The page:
If you’ve never seen House Hunters International, the premise is simple.  Americans looking for holiday houses outside the US.  This gives us all exactly what we dream of - the chance to jump in the television alongside these intrepid souls and follow along, dragging our own dreams behind us.  For whom among us hasn’t fantasized about that golden stone villa in Tuscany?  The tall-windowed atelier in Paris?  The rose-covered Cumbrian cottage?  I know I have.  

  Most prospective buyers on this program seem inordinately concerned with the size and a few very specific attributes in the houses they seek.  In fact, I’ve often thought it would make an excellent drinking game if one took a shot of whisky each time one of them said “it’s too small” or “granite countertops”.  One would be drunk out of one's mind before the first commercial break.  But I hasten to say, I would make a horrible participant in this program.  The questions I would ask these poor realtors would seriously make them question their chosen professions, I have no doubt.  Homes, to me, are so much more than mere investments.  I am not particularly concerned about reselling or entertaining.  I couldn’t care less about a barbecue. I have no interest in impressing my friends and family with either the size or the grandeur of my abode.  What I’d want to know....
Are there enough bookcases?
Where would the Christmas tree go?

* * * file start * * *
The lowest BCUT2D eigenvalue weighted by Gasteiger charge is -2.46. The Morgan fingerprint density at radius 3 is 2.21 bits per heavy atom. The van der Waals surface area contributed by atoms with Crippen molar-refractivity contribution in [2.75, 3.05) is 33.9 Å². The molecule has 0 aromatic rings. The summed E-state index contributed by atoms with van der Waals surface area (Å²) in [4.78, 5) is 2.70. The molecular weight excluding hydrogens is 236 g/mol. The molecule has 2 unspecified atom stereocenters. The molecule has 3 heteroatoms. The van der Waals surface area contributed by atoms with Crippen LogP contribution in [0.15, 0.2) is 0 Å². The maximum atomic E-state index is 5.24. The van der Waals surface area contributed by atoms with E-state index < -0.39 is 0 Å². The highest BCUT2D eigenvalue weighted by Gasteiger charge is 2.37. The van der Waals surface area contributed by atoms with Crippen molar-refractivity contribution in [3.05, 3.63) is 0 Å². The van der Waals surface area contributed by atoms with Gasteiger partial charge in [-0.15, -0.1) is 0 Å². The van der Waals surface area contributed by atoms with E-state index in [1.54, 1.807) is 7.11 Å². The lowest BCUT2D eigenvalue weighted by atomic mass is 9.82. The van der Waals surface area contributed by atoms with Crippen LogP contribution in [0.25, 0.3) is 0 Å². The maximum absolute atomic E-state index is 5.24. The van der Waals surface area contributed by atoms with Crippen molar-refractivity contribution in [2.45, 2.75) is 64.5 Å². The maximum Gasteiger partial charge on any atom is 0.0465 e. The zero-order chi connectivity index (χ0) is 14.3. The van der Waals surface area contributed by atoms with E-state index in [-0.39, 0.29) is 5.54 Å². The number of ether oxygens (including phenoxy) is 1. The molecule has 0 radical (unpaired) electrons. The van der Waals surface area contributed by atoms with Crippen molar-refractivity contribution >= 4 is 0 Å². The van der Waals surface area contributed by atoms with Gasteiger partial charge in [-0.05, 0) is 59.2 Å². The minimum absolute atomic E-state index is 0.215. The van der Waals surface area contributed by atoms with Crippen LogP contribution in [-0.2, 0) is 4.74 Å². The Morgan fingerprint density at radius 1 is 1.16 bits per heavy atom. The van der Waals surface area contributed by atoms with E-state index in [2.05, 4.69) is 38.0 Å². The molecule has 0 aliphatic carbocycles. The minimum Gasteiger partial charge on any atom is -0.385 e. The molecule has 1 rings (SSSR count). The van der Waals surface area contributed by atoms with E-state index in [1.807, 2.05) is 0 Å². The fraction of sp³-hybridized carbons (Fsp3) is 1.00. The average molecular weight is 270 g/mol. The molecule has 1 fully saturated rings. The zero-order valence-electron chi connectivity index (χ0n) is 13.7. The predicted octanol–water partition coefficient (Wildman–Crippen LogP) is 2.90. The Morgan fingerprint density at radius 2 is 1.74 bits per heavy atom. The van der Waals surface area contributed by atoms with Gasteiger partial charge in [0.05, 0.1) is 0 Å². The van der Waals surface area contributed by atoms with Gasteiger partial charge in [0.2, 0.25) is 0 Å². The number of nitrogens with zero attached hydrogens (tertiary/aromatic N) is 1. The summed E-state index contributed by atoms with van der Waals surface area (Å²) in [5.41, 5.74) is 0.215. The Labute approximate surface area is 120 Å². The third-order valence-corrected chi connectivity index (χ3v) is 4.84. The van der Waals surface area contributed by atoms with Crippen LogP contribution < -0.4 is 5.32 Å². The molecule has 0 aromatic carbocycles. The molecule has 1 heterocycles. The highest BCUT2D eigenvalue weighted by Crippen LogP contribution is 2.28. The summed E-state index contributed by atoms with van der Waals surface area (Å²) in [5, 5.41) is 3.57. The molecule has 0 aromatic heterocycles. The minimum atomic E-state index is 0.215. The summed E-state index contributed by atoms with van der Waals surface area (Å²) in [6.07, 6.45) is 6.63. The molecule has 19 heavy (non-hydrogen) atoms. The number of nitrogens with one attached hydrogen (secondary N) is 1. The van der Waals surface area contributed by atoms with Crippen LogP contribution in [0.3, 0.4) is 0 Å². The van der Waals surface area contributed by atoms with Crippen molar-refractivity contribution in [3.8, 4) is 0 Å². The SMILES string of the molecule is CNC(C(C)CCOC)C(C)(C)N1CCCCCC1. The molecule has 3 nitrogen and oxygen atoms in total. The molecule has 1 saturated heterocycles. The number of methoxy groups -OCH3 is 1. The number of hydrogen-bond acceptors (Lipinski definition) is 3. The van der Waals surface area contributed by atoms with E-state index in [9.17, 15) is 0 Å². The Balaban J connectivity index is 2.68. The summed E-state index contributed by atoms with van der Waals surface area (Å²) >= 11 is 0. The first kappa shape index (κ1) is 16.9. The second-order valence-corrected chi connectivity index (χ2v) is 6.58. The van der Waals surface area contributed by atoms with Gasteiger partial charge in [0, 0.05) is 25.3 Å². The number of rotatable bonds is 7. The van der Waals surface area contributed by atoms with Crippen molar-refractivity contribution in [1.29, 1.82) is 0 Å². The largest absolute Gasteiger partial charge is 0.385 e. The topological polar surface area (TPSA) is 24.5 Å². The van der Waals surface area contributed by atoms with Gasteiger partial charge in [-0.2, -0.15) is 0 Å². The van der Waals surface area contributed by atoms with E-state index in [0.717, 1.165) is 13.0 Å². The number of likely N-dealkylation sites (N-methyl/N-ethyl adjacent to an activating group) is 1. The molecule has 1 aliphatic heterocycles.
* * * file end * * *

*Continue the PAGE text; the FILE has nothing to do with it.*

Is there a window where Edward and Apple can keep watch over the garden?
How does the light change when it snows?
Do all of the windows open?  Wide?
Are there owls that hoot in the trees at night?
Are there fir trees in the garden large enough for Christmas lights?
Do the windows sing when the wind is high?
And could I perhaps stay here alone for an hour or two, 
just to listen to the personality of the house?

When The Songwriter and I found our cottage, he was immediately sold on the old stone fireplace - rough grey rocks that touched the ceiling and promised many cozy fireside nights to come.  I myself was seduced by the trees - towering hardwoods that encircled the house like a necklace of green.  We wanted to know how the rain sounded on the roof of our bedroom.  Which windowpanes best captured the light of a setting autumn sun.  Upon moving in, we soon set about making this old house our own, infusing every single inch with parts of ourselves so that now, many years later, this house is as much as part of us as our ticking hearts.  With kitchen cabinets painted with replicas of Maxfield Parrish doorknockers, ceilings papered in Sanderson flowers and stars shining over the guest room bed, our cottage might be difficult to recreate elsewhere.  Difficult, but not impossible.  That’s why I keep watching House Hunters.  I just know there’s a quirky Scottish croft with my name on it.


No matter their size or their countertops, my favourite houses are always those in which the owners, be they celebrated or unknown, have made their homes  extensions of themselves.  One of the best examples of this type of home has to be Charleston, the Sussex farmhouse of Vanessa and Clive Bell.  Along with artist, and sometime lover, Duncan Grant, Vanessa created a unique home that one can still visit today.  The photograph below shows a corner of the sitting room.  My favourite book about Charleston, one I find I go to over and over again, was written by Vanessa’s son, Quentin.